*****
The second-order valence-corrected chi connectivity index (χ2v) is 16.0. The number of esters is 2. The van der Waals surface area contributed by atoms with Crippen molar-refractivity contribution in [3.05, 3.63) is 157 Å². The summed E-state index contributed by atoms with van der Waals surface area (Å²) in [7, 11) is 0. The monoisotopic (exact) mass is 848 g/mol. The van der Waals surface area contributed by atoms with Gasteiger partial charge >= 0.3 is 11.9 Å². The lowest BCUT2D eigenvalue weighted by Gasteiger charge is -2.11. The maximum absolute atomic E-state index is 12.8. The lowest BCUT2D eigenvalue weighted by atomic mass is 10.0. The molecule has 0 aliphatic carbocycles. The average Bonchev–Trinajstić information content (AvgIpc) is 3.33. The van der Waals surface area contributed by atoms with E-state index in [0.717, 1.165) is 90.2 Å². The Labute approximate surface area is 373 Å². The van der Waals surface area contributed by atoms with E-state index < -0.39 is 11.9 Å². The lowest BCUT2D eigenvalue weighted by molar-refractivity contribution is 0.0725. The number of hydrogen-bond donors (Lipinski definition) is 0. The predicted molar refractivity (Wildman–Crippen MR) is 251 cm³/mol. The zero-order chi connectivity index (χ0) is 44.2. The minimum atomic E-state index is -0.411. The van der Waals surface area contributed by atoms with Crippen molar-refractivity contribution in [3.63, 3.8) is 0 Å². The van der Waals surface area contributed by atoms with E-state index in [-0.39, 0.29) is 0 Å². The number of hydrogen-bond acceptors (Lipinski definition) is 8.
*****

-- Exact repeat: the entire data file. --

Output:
The second-order valence-corrected chi connectivity index (χ2v) is 16.0. The number of esters is 2. The van der Waals surface area contributed by atoms with Crippen molar-refractivity contribution in [3.05, 3.63) is 157 Å². The summed E-state index contributed by atoms with van der Waals surface area (Å²) in [7, 11) is 0. The monoisotopic (exact) mass is 848 g/mol. The van der Waals surface area contributed by atoms with Gasteiger partial charge >= 0.3 is 11.9 Å². The lowest BCUT2D eigenvalue weighted by Gasteiger charge is -2.11. The maximum absolute atomic E-state index is 12.8. The lowest BCUT2D eigenvalue weighted by atomic mass is 10.0. The molecule has 0 aliphatic carbocycles. The average Bonchev–Trinajstić information content (AvgIpc) is 3.33. The van der Waals surface area contributed by atoms with E-state index in [0.717, 1.165) is 90.2 Å². The Labute approximate surface area is 373 Å². The van der Waals surface area contributed by atoms with E-state index < -0.39 is 11.9 Å². The lowest BCUT2D eigenvalue weighted by molar-refractivity contribution is 0.0725. The number of hydrogen-bond donors (Lipinski definition) is 0. The predicted molar refractivity (Wildman–Crippen MR) is 251 cm³/mol. The zero-order chi connectivity index (χ0) is 44.2. The minimum atomic E-state index is -0.411. The van der Waals surface area contributed by atoms with Crippen molar-refractivity contribution in [3.63, 3.8) is 0 Å². The van der Waals surface area contributed by atoms with E-state index in [-0.39, 0.29) is 0 Å². The number of hydrogen-bond acceptors (Lipinski definition) is 8.